Mild Hypertension

The majority of people treated for blood pressure (hypertension) have mild hypertension. Mild hypertension is defined as a systolic (upper figure) of 140 to 159 systolic and diastolic (lower figure) of up to 90 to 99 diastolic. It is very common affecting millions of people in the UK. Keep in mind that blood pressure goes up with age so it far less significant in older age groups.

Also blood pressure is often higher when taken in a hospital or at a doctor’s surgery (what is called white coat hypertension), so it is essential to have a series of home reading done (which can be much lower) before making a diagnosis of hypertension.

There is no question that treating severe hypertension dramatically reduces the risk of a stroke but the question is does treating mild hypertension make much difference? The huge MRC trial of mild hypertension involving 17,000 people gave us an answer. It looked at people with a BP with a diastolic between 90 and 110. Did it did reduce strokes? Yes but only marginally. It improved the chance of not having a stroke from 97.4% to 98.6%. Once the maths was done they found it would take 9000 years of treatment to prevent one death. This minor benefit needs to be balanced against the many common side-effects of treatment.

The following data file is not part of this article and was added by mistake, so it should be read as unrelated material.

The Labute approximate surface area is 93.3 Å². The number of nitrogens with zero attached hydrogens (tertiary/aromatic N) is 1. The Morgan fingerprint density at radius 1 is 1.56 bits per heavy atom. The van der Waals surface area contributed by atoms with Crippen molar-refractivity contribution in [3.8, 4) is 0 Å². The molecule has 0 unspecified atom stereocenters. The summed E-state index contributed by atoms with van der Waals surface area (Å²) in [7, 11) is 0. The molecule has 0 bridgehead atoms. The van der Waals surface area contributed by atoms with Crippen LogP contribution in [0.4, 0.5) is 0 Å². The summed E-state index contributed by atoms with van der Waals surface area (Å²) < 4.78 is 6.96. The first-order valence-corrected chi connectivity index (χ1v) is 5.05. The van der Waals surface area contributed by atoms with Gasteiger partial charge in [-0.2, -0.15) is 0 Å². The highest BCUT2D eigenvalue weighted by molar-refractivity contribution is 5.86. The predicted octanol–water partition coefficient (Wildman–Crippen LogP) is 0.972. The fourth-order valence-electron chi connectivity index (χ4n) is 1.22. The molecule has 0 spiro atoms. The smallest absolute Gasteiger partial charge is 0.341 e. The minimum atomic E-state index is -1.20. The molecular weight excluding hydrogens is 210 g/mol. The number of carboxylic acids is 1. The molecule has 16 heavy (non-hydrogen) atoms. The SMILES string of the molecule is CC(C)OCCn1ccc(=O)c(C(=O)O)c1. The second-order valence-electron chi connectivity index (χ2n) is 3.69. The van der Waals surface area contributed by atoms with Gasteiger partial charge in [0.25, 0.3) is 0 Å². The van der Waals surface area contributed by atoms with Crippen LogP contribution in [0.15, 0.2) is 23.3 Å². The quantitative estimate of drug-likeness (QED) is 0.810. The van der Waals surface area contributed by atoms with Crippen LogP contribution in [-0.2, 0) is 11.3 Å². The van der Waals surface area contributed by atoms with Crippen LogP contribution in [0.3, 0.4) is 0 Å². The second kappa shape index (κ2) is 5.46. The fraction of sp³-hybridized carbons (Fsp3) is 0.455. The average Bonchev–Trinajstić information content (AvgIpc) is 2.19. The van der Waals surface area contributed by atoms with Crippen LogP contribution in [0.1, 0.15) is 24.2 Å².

There is also a danger of reducing blood pressure too much. In older adults, on blood pressure medication, a systolic BP of less than 130  was associated with increased mortality (European Heart Journal, 2018; 39 (24): 2243).

The independent Cochrane Collaboration looked at mild hypertension again (BP of 140-159 systolic, 90-99 diastolic), examining 5 different trials involving 8,919 patients. They found that treatment made no difference to either cardiovascular events (such as heart attacks) or strokes.

A study from UK primary care of 38,286 people between 18 and 74 with BPs between 140/90 and 159/99 and no known risk factors for heart disease found there was no benefit in the treated group in terms of mortality or lower cardiovascular events and some increased adverse effects (syncope, electrolyte disturbances and kidney injury) This was published in October 2018 in JAMA Intern Med.

A study from the Netherlands of those over 85 found those treated for blood pressure had a higher mortality and faster cognitive decline (worsening thinking ability) compared to those who were not treated.

My conclusion, looking at all the evidence, is that if there are no additional risk factors like heart disease or diabetes, then there is no point in treating blood pressure unless levels are consistently above 160/100. There will be no benefit but there will be a potential for harm.